Casey Donovan (actor): Wikis


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Casey Donovan (actor)
Casey Donovan in the role that made him famous
Birthdate: November 2, 1943(1943-11-02)
Birth location: East Bloomfield, New York, United States
Birth name: John Calvin Culver
Date of death: August 10, 1987 (aged 43)
Height: 5'9" (1.75 m)
Eye color: Blue
Hair color: Blonde
Ethnicity: Caucasian
Casey Donovan (actor) at IMDb
Casey Donovan (actor) at IAFD
Casey Donovan (actor) at AFDB

Casey Donovan (November 2, 1943[1] – August 10, 1987[2]) was an American male pornographic actor of the 1970s and 1980s, appearing primarily in adult films and videos catering to gay male audiences.

Following a brief career as a teacher and a stint as a highly-paid male model, Donovan appeared in the film that would cement his status as a gay icon, Boys in the Sand, in 1971. Attempts to build on his notoriety to achieve mainstream crossover success failed, but Donovan continued to be a bankable star in the adult industry for the next 15 years.



Casey Donovan was born John Calvin Culver in East Bloomfield, New York, growing up there with his parents and older brother, Duane.[3] He graduated from teachers' college in 1965 and after graduation accepted a teaching position in Peekskill, New York.[4] He went on to take a job at the private Ethical Culture Fieldston School on New York City's Central Park West[5] but was fired during his second year following an altercation in which he physically disciplined a female student (reportedly the daughter of actor Eli Wallach).[6] Following his dismissal he drifted into being an escort and relocated to New York City.[7] He also began pursuing an acting career, appearing in summer stock theatre with the prestigious Peterborough Players.[8]

Through one of his escorting clients, Culver landed a spot with the Wilhelmina Models modeling agency, commanding an hourly rate of USD$60.[9] He continued to pursue stage work, landing an understudy job in 1969 in the Off-Broadway gay-themed play And Puppy Dog Tails, making his Broadway debut in 1970 in the Native American-themed production Brave and a co-starring role in the off-Broadway Circle in the Water, also in 1970.[10]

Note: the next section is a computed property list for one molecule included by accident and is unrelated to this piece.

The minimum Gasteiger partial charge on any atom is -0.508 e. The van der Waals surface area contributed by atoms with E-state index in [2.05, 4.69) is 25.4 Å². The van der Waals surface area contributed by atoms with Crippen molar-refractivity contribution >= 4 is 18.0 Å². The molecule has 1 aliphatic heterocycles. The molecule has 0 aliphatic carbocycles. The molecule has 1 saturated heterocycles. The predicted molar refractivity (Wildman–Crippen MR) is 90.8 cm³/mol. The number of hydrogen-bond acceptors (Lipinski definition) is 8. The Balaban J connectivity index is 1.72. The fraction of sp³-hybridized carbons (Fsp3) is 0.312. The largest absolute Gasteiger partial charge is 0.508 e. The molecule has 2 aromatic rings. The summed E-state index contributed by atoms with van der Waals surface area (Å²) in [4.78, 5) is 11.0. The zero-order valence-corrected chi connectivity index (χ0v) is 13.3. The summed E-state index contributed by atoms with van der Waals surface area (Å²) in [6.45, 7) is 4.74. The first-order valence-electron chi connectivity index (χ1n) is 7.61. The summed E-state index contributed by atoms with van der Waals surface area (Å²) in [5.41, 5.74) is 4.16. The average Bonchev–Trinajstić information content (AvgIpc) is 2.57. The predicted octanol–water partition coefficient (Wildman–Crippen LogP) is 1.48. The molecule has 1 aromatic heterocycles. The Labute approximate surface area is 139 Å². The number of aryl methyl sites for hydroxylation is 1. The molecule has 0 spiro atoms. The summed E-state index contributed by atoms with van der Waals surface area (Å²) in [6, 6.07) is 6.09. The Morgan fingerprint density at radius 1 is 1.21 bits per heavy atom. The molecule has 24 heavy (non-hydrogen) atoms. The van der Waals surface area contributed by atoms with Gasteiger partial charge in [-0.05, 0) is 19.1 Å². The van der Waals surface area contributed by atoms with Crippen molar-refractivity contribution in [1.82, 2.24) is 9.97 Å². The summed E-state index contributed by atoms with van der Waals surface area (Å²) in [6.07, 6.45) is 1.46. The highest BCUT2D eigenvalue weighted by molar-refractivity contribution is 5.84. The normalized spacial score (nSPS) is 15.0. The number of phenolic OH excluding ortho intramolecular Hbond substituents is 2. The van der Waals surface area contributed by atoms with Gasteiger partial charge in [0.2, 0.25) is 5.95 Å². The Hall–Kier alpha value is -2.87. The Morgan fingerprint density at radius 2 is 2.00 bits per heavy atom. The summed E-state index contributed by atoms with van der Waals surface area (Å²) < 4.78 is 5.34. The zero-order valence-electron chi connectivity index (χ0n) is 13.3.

In 1971, Culver played a supporting role in a low budget sexploitation thriller film, Ginger. While the film was a commercial and critical failure, Variety noted his performance positively, saying "Only Calvin Culver...shows any indication of better things to come."[9] This in turn led to an offer to appear in Casey,[11] a gay pornographic film in which Culver played the title role, a gay man who is visited by his fairy godmother Wanda (Culver playing a dual role in drag), and is granted a series of wishes which make him sexually irresistible to other men. Culver later took the character's name, Casey, and that of the popular singer Donovan to create the pseudonym under which he would appear in all his other erotic roles.[12]

Culver first appeared as Casey Donovan in Boys in the Sand, directed by Wakefield Poole, in 1971. The film was an instant success and is considered one of the great classics of male erotic cinema. With the success and celebrity he garnered from the film, Donovan believed that he would be able to cross over into mainstream film. While there were meetings with directors like John Schlesinger and Raymond St. Jacques[13] and talk of casting him in mainstream projects including adaptations of novels by Mary Renault and Patricia Nell Warren,[14] the only film opportunities opened for him were as the star of more erotic films. These included the bisexual porn film Score,[15] The Back Row with George Payne,[16] L.A. Tool & Die with Bob Blount and Richard Locke,[17] The Other Side of Aspen with Al Parker and Dick Fisk,[18] Boys in the Sand II[19] and Inevitable Love, with Jon King and Jamie Wingo.[20] He also featured in non-sexual roles in a number of heterosexual porn films, notably The Opening of Misty Beethoven.[21]